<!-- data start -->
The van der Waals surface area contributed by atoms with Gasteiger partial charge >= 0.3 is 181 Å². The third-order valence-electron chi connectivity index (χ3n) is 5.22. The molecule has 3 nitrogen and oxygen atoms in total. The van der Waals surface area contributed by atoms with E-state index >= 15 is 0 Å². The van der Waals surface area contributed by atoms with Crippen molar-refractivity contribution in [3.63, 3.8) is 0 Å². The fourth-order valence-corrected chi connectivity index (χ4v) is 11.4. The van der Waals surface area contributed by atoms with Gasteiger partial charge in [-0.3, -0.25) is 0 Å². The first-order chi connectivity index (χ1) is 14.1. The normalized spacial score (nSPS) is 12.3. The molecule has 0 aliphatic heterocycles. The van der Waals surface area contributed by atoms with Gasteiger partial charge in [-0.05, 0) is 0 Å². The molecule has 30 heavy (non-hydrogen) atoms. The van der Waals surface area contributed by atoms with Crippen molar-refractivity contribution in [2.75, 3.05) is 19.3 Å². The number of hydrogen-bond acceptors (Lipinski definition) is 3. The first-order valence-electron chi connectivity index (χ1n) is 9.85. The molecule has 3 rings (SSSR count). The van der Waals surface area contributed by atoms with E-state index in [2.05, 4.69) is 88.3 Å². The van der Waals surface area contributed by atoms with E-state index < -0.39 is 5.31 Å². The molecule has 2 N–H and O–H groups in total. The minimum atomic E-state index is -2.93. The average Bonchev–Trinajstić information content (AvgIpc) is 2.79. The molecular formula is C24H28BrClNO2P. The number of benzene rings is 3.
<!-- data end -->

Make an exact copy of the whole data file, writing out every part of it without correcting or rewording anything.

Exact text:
The van der Waals surface area contributed by atoms with Gasteiger partial charge >= 0.3 is 181 Å². The third-order valence-electron chi connectivity index (χ3n) is 5.22. The molecule has 3 nitrogen and oxygen atoms in total. The van der Waals surface area contributed by atoms with E-state index >= 15 is 0 Å². The van der Waals surface area contributed by atoms with Crippen molar-refractivity contribution in [3.63, 3.8) is 0 Å². The fourth-order valence-corrected chi connectivity index (χ4v) is 11.4. The van der Waals surface area contributed by atoms with Gasteiger partial charge in [-0.3, -0.25) is 0 Å². The first-order chi connectivity index (χ1) is 14.1. The normalized spacial score (nSPS) is 12.3. The molecule has 0 aliphatic heterocycles. The van der Waals surface area contributed by atoms with Gasteiger partial charge in [-0.05, 0) is 0 Å². The molecule has 30 heavy (non-hydrogen) atoms. The van der Waals surface area contributed by atoms with Crippen molar-refractivity contribution in [2.75, 3.05) is 19.3 Å². The number of hydrogen-bond acceptors (Lipinski definition) is 3. The first-order valence-electron chi connectivity index (χ1n) is 9.85. The molecule has 3 rings (SSSR count). The van der Waals surface area contributed by atoms with E-state index in [2.05, 4.69) is 88.3 Å². The van der Waals surface area contributed by atoms with E-state index < -0.39 is 5.31 Å². The molecule has 2 N–H and O–H groups in total. The minimum atomic E-state index is -2.93. The average Bonchev–Trinajstić information content (AvgIpc) is 2.79. The molecular formula is C24H28BrClNO2P. The number of benzene rings is 3.